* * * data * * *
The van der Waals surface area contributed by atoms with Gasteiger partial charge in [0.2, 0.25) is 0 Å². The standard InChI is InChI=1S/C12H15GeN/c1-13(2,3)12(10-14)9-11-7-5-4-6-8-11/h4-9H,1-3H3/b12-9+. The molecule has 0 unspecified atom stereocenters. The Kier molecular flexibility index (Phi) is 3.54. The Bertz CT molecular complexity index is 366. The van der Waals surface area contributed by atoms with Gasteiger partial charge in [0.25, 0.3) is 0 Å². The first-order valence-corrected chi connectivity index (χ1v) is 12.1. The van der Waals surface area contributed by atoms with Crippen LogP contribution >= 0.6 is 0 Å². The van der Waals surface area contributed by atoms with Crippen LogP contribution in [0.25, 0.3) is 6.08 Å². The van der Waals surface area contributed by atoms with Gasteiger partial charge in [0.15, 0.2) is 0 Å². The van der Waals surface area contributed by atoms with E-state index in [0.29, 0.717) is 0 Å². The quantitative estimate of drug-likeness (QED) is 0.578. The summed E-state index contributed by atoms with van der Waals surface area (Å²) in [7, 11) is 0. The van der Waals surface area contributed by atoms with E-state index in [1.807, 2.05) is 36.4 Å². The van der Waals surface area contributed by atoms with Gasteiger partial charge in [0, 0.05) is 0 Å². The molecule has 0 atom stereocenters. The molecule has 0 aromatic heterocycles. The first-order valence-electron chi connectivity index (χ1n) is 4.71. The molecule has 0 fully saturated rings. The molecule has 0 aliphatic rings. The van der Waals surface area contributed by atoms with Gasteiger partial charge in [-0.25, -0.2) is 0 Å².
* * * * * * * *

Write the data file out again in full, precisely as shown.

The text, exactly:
The van der Waals surface area contributed by atoms with Gasteiger partial charge in [0.2, 0.25) is 0 Å². The standard InChI is InChI=1S/C12H15GeN/c1-13(2,3)12(10-14)9-11-7-5-4-6-8-11/h4-9H,1-3H3/b12-9+. The molecule has 0 unspecified atom stereocenters. The Kier molecular flexibility index (Phi) is 3.54. The Bertz CT molecular complexity index is 366. The van der Waals surface area contributed by atoms with Gasteiger partial charge in [0.25, 0.3) is 0 Å². The first-order valence-corrected chi connectivity index (χ1v) is 12.1. The van der Waals surface area contributed by atoms with Crippen LogP contribution >= 0.6 is 0 Å². The van der Waals surface area contributed by atoms with Crippen LogP contribution in [0.25, 0.3) is 6.08 Å². The van der Waals surface area contributed by atoms with Gasteiger partial charge in [0.15, 0.2) is 0 Å². The van der Waals surface area contributed by atoms with E-state index in [0.29, 0.717) is 0 Å². The quantitative estimate of drug-likeness (QED) is 0.578. The summed E-state index contributed by atoms with van der Waals surface area (Å²) in [7, 11) is 0. The van der Waals surface area contributed by atoms with E-state index in [1.807, 2.05) is 36.4 Å². The van der Waals surface area contributed by atoms with Gasteiger partial charge in [0, 0.05) is 0 Å². The molecule has 0 atom stereocenters. The molecule has 0 aromatic heterocycles. The first-order valence-electron chi connectivity index (χ1n) is 4.71. The molecule has 0 fully saturated rings. The molecule has 0 aliphatic rings. The van der Waals surface area contributed by atoms with Gasteiger partial charge in [-0.25, -0.2) is 0 Å².